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Secret key ciphers use a single secret key (or set of
keys) for both encryption and decryption
The secret key must be transferred securely in order
for secret key methods to be secure
Data Encryption Standard (DES) is a US government
sponsored secret key cipher. DES uses a 56-bit key.
International Data Encryption Algorithm (IDEA) has
been proposed to replace DES. It uses a 128-bit key.
Longer keys make it more difficult for brute force
discovery of the secret key
Asymmetric or Public Key Ciphers

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The first practical public key algortihm was published
by Rivest, Shamir, and Adleman in 1976 and is know
as RSA (for their last names)
Public key ciphers employ an algortihm with two keys
-- a public key and a private key
A sender looks up the recipient's public key and uses
it to encode a message
The recipient then decodes the message with his or
her private key (this private key is necessary to
decode the message)
Asymmetric or Public Key
Ciphers Illustrated
More on Public Key Methods

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No attempt is made to keep secret the actual encryption and
decryption algorithms for public key methods -- security depends
on only the recipient knowing his or her private key
Public key ciphers are more secure than secret key ciphers, but are
not as efficient since they require longer keys and more computing
in the encryption and decryption processes
For sake of efficiency, sometimes secret key encryption is used and
the secret key is communicated employing public key methods -the combination of a secret key encoded message and public key
encoded value of the secret key is called a digital envelope
Authentication

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The process used to verify the identity of a respondent
is called authentication
Authentication is very important for electronic
commerce and other network transactions
Authentication exploits the symmetry of public and
private keys
To authenticate that a person is who they say they are:


send that person a nonsense message and ask them to encode
it with their private key and return it to you
when the message is returned, if the person is who they claim
to be, you should be able to recover your nonsense message
using their public key (which presumably you know)
Encryption and National Security



An escrowed secret key cipher is a secret key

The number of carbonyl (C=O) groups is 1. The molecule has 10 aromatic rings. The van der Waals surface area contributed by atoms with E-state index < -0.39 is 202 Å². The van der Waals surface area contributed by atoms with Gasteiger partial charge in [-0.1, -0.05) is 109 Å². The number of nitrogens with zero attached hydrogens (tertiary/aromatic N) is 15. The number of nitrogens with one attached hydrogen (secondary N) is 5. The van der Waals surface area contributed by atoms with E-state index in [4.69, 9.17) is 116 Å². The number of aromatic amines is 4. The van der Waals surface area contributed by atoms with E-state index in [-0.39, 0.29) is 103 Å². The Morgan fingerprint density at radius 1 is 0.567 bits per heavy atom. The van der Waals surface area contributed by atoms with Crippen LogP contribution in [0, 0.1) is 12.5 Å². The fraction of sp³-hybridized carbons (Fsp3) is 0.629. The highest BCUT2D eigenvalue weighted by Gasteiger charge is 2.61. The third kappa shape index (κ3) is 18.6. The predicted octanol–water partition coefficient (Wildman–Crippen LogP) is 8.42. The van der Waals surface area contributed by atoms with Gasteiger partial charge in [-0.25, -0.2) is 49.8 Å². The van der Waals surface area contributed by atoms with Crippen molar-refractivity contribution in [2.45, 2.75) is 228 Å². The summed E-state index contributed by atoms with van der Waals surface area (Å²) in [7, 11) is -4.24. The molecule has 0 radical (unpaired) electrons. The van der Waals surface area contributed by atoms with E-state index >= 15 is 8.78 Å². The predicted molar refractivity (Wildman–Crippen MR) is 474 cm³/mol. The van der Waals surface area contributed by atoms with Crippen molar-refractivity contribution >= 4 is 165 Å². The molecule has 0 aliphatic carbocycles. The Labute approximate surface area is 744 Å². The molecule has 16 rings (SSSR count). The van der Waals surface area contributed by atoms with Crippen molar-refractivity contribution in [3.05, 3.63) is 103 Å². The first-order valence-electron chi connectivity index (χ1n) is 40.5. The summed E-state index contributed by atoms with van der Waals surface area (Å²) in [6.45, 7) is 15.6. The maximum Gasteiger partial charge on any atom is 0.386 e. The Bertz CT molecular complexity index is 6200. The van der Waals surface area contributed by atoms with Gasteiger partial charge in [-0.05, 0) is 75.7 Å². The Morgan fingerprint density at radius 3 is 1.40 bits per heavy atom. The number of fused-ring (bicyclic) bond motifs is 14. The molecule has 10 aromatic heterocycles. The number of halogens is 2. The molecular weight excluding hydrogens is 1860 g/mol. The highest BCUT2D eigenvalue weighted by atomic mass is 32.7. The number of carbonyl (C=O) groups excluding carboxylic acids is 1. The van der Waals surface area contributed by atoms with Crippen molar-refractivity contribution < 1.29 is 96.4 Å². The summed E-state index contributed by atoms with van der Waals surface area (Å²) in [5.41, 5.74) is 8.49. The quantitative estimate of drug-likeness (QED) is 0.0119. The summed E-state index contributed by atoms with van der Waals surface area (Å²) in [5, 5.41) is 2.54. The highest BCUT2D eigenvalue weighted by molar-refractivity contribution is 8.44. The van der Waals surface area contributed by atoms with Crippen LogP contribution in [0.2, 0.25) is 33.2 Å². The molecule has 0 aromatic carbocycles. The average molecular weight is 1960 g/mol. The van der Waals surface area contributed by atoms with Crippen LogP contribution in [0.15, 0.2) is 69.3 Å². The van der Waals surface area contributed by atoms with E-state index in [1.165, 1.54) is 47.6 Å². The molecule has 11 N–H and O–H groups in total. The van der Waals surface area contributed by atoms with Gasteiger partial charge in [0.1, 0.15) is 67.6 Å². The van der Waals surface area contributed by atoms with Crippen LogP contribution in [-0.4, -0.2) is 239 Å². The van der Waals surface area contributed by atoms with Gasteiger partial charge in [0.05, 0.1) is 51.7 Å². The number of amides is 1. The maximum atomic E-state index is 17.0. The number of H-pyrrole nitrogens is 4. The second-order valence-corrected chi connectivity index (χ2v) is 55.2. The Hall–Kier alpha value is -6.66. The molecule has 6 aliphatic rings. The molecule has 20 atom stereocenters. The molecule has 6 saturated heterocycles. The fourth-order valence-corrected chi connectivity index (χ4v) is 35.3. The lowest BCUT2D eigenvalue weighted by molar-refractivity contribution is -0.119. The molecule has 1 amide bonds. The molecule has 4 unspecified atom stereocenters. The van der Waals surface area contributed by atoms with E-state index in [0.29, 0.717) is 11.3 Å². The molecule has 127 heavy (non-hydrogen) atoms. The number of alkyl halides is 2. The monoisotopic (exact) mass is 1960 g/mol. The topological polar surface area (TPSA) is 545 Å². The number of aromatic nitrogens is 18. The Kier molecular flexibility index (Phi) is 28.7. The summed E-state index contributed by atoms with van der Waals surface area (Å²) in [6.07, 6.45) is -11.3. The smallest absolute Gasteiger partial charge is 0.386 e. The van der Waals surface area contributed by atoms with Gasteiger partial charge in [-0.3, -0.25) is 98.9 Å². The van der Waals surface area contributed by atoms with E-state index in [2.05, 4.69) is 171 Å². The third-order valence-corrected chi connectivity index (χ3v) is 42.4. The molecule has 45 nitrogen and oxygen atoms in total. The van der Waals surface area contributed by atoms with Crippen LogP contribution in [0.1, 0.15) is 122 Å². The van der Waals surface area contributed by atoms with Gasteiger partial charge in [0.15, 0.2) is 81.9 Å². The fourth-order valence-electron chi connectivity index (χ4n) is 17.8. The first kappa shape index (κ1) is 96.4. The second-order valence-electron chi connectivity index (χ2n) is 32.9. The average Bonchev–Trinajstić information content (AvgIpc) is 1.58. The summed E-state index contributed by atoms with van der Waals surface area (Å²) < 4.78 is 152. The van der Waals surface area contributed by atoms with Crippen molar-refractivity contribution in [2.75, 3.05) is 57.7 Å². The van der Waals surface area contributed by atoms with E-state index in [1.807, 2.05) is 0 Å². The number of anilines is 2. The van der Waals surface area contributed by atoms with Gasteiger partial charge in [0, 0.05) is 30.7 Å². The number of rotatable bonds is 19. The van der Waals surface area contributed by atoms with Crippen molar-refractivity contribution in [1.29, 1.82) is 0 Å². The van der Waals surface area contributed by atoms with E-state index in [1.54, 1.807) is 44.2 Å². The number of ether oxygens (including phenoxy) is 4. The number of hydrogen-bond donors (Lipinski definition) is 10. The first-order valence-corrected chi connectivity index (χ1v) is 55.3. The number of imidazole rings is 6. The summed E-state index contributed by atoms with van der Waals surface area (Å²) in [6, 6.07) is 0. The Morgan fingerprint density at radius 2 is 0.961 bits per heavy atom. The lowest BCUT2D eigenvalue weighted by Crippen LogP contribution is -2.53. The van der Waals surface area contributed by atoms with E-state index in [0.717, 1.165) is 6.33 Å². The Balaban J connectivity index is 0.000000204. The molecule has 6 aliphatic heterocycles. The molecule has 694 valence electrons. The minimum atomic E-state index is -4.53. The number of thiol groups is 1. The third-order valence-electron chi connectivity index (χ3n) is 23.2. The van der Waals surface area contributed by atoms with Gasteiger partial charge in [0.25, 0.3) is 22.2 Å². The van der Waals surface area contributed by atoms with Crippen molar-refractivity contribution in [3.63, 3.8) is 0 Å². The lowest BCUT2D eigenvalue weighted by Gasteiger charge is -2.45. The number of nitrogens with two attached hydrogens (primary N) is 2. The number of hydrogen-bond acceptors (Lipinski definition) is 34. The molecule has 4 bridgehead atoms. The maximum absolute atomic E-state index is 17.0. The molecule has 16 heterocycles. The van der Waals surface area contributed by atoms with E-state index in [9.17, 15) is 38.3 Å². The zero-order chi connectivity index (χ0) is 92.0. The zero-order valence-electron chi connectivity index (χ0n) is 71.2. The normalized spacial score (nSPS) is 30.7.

cipher in which a trusted third party controls
the secret key.
DES is an example of such a cipher, and the
US government holds the escrowed 56-bit
secret key
The International Trafficking in Arms
Regulation (ITAR) prohibits the export of
secret key cipher systems with secret keys
longer than 40 bits
Encryption and National Security


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A major governments can break ciphers with 40-bit or
shorter keys by brute force
Limiting longer secret key ciphers is an attempt to retain
the ability to break codes when this is deemed necessary
for national security
The ITAR law has been debated for a number of years
Public key ciphers have complicated the debate further -and it continues
The basic issue is privacy versus the national security
Summary

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

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Compressing data means reducing the effective size of a
data file for storage or transmission
Particular paired compression/decompression methods are
called codecs
Codecs that cannot reproduce the original file exactly are
called lossy methods; those that reproduce the original
exactly are called lossless methods
Text and numbers usually require lossless methods
Images, video, and sound codecs are usually lossy
Summary (cont’d)



Syntactic methods attempt to reduce the redundancy
of symbolic patterns in a file without any regard to
the type of information represented
Semantic methods exploit characteristics inherent in
the type of information being represented
The use of codecs is not an exact science -- the
effectiveness and suitability of any method will
depend on the exact nature of the original file and
the intended use for the compressed file
Summary (cont’d)



With the increasing access to and ease of
transmitting sensitive and confidential
information come significant security risks
Encryption techniques are used to encode
messages for secure transmission
The two primary encryption/decryption
methods are:


secret key (symmetric key) ciphers
public key (asymmetric key) ciphers
Summary (cont’d)
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
Public key ciphers are more secure, but
secret key ciphers are more efficient
Public key encryption is used for
authentication over computer networks
An active national (and international)
debate continues over government
control and regulation of
encryption/decryption methods